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Hours after World War I tribute, War memorial intended to honour Sikh soldiers vandalised in UK

Just a few days after unveiling the 10 feet tall, bronze statue of a Sikh soldier in Smethwick, Birmingham, it has been vandalized and inscribed with controversial messages.

Inaugurated on November 4 on public land outside Guru Nanak Gurdwara in Smethwick, it was funded by the gurdwara’s congregation. However, the sculpture had been sprayed with the words “Sepoys no more” on Friday night. The phrase “of the great war” from ‘Lions of the great war’ had been scratched with a black line and were replaced with the words “1 jarnoil”.

‘Sepoy’ refers to the Indian soldiers who have served in British or European armies.

The statue, known as the ‘Lions of the Great War’ was unveiled in UK last week, to commemorate the lives of Sikh soldiers who were a part of the British infantry and their contribution to World War One that happened a century ago. The aim was to honour personnel from all faiths from the Indian subcontinent who fought for Britain during the war.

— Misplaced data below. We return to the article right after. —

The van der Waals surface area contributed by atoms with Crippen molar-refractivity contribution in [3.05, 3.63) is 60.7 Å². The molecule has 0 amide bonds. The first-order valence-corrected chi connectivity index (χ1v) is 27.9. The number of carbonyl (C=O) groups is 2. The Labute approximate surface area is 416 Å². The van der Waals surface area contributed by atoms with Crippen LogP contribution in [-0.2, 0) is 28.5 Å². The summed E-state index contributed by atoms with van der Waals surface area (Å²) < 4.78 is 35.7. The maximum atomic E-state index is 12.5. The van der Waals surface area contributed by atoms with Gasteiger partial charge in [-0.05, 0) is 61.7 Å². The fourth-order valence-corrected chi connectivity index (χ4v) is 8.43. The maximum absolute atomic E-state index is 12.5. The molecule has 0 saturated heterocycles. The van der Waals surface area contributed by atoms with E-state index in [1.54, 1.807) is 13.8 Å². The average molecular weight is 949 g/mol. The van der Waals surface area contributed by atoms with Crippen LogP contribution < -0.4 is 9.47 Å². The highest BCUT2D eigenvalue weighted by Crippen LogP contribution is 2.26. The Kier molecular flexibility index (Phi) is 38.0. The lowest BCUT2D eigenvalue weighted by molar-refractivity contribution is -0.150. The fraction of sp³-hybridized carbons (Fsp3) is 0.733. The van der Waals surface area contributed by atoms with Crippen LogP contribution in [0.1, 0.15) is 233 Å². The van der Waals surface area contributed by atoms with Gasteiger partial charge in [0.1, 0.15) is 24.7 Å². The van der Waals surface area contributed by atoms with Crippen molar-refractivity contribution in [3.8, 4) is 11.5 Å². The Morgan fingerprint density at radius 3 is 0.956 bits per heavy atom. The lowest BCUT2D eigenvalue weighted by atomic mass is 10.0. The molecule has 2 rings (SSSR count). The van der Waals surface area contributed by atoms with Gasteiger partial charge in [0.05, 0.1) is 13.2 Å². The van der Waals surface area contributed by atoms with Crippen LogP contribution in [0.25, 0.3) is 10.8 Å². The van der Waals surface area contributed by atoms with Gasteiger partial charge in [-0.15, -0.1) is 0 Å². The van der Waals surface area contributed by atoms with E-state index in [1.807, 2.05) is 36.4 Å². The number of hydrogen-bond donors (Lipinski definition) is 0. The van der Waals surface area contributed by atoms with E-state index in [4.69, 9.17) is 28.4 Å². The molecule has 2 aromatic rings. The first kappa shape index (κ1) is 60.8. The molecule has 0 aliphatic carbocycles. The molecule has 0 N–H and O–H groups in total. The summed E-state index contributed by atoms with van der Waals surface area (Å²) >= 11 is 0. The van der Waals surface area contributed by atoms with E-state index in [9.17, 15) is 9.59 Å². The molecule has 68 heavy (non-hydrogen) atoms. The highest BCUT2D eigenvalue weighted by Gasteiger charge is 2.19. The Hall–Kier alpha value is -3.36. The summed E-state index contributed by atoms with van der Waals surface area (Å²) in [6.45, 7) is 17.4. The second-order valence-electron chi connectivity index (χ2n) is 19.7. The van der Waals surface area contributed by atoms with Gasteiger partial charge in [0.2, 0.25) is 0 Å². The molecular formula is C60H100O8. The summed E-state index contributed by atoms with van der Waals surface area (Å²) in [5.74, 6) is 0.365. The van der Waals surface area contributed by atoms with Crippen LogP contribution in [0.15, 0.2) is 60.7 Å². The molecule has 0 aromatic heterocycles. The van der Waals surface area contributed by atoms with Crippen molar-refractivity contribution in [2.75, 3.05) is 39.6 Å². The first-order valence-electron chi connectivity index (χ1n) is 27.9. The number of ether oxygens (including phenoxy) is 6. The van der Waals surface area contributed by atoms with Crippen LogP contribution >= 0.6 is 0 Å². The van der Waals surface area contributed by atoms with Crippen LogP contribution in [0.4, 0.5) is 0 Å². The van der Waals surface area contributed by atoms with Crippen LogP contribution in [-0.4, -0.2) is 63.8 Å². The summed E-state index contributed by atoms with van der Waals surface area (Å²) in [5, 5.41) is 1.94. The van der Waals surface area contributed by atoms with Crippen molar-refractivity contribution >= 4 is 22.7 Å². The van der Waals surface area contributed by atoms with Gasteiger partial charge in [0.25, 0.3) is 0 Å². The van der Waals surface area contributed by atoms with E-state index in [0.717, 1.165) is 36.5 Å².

Condemning the vandalism, Punjab Chief Minister Amarinder Singh has called for strict action against the culprits of the racial attack. “The vandalism of the 10-foot-high statue, depicting a Sikh soldier of the 15th Sikh battalion, symbolic of the contribution of South Asian soldiers to World War I, was outrageous,” the chief minister said in a statement while expressing serious concern and distress over the incident.

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